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Simple Push Filling Wins Crown In Battle Against Tooth Decay

Date:
December 20, 2007
Source:
BioMed Central
Summary:
A simple technique using a preformed crown offers an improved and effective method to fight tooth decay in children's molars, according to new research.

The Hall Technique, which uses preformed metal crowns pushed onto teeth with no dental injections or drilling, is favoured over traditional "drill and fill" methods by the majority of children who received it. Tooth decay can be slowed, or even stopped, when it is sealed into the tooth by the crown.

Dr Nicola Innes, who led the Scottish research team at Dundee Dental Hospital and School, explained, "There has been a lot of debate in the UK over the best method to tackle tooth decay in children's molars. Preformed metal crowns are not widely used in Scotland as they're not viewed as a realistic option by dentists. We found, however, that almost all the patients, parents and dentists in our study preferred the Hall Technique crowns and also children benefited from them."

Traditionally, dentists "freeze" a decayed tooth with an injection in the child's gum, and then drill away the decay, and fill the cavity with a metal filling. This method can be uncomfortable for the child. The Hall Technique, however, is simple. The decay is sealed into the tooth by the crown and, as sugars in the diet are unable to reach it, the decay slows or even stops. 132 children in Tayside, Scotland, had one decayed tooth filled traditionally, and another decayed tooth managed with the Hall Technique. 77% of the children, 83% of carers and 81% of dentists preferred the Hall Technique to traditional "drill and fill" methods. Dentists reported that 89% of the children showed no significant signs of discomfort with the Hall Technique, compared with 78% for the traditional fillings.

Around one in two children in Scotland has visible tooth decay at the age of 5. Most children have to accept toothache as part of normal everyday life. Two years after receiving the Hall Technique crown, however, the children's dental health significantly improved, with less pain, abscesses and failed fillings than with the traditional "drill and fill" methods.

Dr Innes concluded "Children, parents and dentists prefer the Hall Technique. It allows dentists to achieve a filling with a high quality seal, which means we can safely leave decay in baby teeth, and not be forced to drill it away. Hall crowns will not suit every child, or every decayed tooth in a child's mouth, but dentists may find it a useful treatment option for managing decay in children's back teeth."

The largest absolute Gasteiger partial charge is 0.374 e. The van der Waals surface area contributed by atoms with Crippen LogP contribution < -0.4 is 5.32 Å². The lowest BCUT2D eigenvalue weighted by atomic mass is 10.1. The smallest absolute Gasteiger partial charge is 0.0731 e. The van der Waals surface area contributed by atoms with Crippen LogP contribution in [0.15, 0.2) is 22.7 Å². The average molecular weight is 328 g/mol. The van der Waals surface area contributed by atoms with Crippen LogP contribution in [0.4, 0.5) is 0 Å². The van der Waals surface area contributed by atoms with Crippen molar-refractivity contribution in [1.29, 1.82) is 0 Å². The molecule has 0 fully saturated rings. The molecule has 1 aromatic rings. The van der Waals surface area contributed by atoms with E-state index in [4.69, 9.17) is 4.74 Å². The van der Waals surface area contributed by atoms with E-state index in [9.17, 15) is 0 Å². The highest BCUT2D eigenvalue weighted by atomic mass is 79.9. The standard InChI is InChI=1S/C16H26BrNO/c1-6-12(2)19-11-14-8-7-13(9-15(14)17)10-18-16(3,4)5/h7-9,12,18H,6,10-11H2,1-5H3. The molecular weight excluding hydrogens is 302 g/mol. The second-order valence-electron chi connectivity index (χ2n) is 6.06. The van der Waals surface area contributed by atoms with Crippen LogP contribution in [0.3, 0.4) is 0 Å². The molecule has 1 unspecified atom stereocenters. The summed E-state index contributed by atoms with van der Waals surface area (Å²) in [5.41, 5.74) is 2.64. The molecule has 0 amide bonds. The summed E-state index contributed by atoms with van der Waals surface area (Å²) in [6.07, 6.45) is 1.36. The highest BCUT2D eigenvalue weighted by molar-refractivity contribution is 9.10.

The Hall Technique uses preformed metal crowns (PMCs) filled with glass ionomer cement which are simply pushed onto the tooth with no caries removal as;

  • PMC is cemented into place without tooth preparation or local anaesthetic injection
  • Decayed dental tissue is not removed but sealed into tooth by PMC cement and so isolated from sugars in the diet.

Story Source:

The above story is based on materials provided by BioMed Central. Note: Materials may be edited for content and length.


Journal Reference:

  1. Innes et al. The Hall Technique; a randomized controlled clinical trial of a novel method of managing carious primary molars in general dental practice: acceptability of the technique and outcomes at 23 months. BMC Oral Health, 2007; 7 (1): 18 DOI: 10.1186/1472-6831-7-18

Cite This Page:

BioMed Central. "Simple Push Filling Wins Crown In Battle Against Tooth Decay." ScienceDaily. ScienceDaily, 20 December 2007. <www.sciencedaily.com/releases/2007/12/071219202820.htm>.
BioMed Central. (2007, December 20). Simple Push Filling Wins Crown In Battle Against Tooth Decay. ScienceDaily. Retrieved October 1, 2014 from www.sciencedaily.com/releases/2007/12/071219202820.htm
BioMed Central. "Simple Push Filling Wins Crown In Battle Against Tooth Decay." ScienceDaily. www.sciencedaily.com/releases/2007/12/071219202820.htm (accessed October 1, 2014).

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